Halloween marks the start of not only the holiday, but also the candy dish season. We all love to leave treats out for our guests (and ourselves) but it is incredibly important to remember – our dogs are tempted by the sweets as well! Please remember to keep all these edibles out of reach of your dog.
What to do if you suspect that your dog has eaten something toxic:
Immediately call your veterinarian or the Pet Poison Helpline at 1-800-213-6680
KEEP ALL CHOCOLATE OUT OF YOUR DOG’S REACH
CHOCOLATE is toxic for dogs! Chocolate contains ingredients that are difficult for dogs to metabolize; specifically theobromine and caffeine. Different types of chocolate contain varying amounts of these substances, and the general rule of thumb is that the darker and more bitter the chocolate, the greater the danger.
Theobromine & Caffeine levels in different types of chocolate;
|Type of chocolate||Caffeine (per oz)||Theobromine (per oz)|
Symptoms of chocolate toxicity:
- Rapid breathing
- Increased heart rate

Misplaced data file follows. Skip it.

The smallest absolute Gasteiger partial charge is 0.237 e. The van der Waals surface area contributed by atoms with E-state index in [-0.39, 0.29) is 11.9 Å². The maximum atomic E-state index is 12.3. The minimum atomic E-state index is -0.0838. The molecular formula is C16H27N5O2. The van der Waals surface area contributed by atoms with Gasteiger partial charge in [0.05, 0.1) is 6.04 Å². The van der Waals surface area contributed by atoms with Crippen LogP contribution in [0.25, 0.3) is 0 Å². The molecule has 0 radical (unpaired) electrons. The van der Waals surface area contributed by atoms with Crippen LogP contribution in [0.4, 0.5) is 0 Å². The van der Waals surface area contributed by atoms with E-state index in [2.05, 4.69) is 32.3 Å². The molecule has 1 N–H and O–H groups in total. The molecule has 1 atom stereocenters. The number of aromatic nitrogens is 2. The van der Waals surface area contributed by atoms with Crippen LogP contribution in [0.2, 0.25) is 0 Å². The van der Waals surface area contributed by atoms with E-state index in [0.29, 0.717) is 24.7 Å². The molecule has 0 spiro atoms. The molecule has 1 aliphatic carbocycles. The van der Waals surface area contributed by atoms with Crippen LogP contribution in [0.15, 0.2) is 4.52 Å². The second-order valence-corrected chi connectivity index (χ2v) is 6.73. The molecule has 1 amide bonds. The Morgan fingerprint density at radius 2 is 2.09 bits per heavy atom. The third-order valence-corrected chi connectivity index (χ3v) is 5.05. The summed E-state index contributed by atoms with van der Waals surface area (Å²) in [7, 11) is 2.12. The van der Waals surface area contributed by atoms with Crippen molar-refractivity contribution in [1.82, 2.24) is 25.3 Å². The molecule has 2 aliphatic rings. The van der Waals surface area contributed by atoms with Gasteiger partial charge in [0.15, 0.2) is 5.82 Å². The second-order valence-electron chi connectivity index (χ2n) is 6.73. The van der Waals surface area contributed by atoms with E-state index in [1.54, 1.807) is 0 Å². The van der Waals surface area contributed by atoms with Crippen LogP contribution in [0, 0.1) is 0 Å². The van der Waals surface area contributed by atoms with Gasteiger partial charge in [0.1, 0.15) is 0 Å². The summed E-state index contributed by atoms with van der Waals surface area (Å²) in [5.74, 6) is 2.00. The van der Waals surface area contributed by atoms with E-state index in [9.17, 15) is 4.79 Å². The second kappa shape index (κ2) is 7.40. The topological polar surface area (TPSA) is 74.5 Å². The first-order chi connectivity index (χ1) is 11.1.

- Muscle trembling
RAISINS ARE TOXIC, EVEN IN SMALL AMOUNTS
Grapes and Raisins (seedless & with seeds) can cause acute renal failure in some dogs. We do not know the exact mechanism, but do know that renal failure can occur within 48 hours of ingestion.
Symptoms of Raisin/Grape toxicity:
- Physical weakness
- Drinking large amounts of water
- Abdominal pain
SUGAR-FREE CANDIES & GUM
Many sugar-free candies and gums have an ingredient called xylitol, which can be lethal to dogs. A dog’s body recognizes xylitol as a large amount of “sugar” and releases a ton of insulin which, in response, causes a severe (can be life threatening) lowering of blood sugar. Ingestion of large amounts of xylitol has been known to cause liver failure as well.
The important piece of information to know is that it does not take very much xylitol for toxicity. The most common cause of xylitol poisoning is with sugar-free gum. As few as 2 pieces (1g xylitol per piece) of sugar-free gum can cause severe low blood sugar in a 45-pound dog. If you suspect xylitol ingestion, make sure to identify the brand and suspected amount of gum when calling your vet or the Pet Poison Helpline.
Symptoms of xylitol toxicity:
- Incoordination (acting drunk-like)
- Muscle tremors
Dr. Amy Straut, DVM, CCRT
Beantown Bed & Biscuit